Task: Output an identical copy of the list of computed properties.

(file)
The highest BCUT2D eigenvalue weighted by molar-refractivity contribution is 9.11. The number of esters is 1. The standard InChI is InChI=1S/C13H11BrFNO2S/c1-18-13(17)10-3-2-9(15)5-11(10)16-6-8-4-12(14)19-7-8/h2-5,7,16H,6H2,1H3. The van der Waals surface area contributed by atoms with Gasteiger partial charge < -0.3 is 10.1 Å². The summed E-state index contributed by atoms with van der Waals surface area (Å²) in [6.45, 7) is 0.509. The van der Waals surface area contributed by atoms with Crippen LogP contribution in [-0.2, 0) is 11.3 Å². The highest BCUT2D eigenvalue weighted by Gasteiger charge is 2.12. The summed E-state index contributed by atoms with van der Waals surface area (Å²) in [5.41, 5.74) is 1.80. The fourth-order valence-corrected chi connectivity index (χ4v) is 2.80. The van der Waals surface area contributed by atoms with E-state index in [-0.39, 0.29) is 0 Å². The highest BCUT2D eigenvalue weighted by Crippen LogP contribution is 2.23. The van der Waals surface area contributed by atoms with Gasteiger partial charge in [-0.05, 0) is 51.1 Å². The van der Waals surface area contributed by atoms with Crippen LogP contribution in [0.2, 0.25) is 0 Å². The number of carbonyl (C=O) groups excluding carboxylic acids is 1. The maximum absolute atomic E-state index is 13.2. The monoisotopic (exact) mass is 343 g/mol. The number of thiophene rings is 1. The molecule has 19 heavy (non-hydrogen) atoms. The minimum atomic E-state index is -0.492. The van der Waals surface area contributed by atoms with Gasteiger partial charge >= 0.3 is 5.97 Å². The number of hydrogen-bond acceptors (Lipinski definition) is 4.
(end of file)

The highest BCUT2D eigenvalue weighted by molar-refractivity contribution is 9.11. The number of esters is 1. The standard InChI is InChI=1S/C13H11BrFNO2S/c1-18-13(17)10-3-2-9(15)5-11(10)16-6-8-4-12(14)19-7-8/h2-5,7,16H,6H2,1H3. The van der Waals surface area contributed by atoms with Gasteiger partial charge < -0.3 is 10.1 Å². The summed E-state index contributed by atoms with van der Waals surface area (Å²) in [6.45, 7) is 0.509. The van der Waals surface area contributed by atoms with Crippen LogP contribution in [-0.2, 0) is 11.3 Å². The highest BCUT2D eigenvalue weighted by Gasteiger charge is 2.12. The summed E-state index contributed by atoms with van der Waals surface area (Å²) in [5.41, 5.74) is 1.80. The fourth-order valence-corrected chi connectivity index (χ4v) is 2.80. The van der Waals surface area contributed by atoms with E-state index in [-0.39, 0.29) is 0 Å². The highest BCUT2D eigenvalue weighted by Crippen LogP contribution is 2.23. The van der Waals surface area contributed by atoms with Gasteiger partial charge in [-0.05, 0) is 51.1 Å². The van der Waals surface area contributed by atoms with Crippen LogP contribution in [0.2, 0.25) is 0 Å². The number of carbonyl (C=O) groups excluding carboxylic acids is 1. The maximum absolute atomic E-state index is 13.2. The monoisotopic (exact) mass is 343 g/mol. The number of thiophene rings is 1. The molecule has 19 heavy (non-hydrogen) atoms. The minimum atomic E-state index is -0.492. The van der Waals surface area contributed by atoms with Gasteiger partial charge >= 0.3 is 5.97 Å². The number of hydrogen-bond acceptors (Lipinski definition) is 4.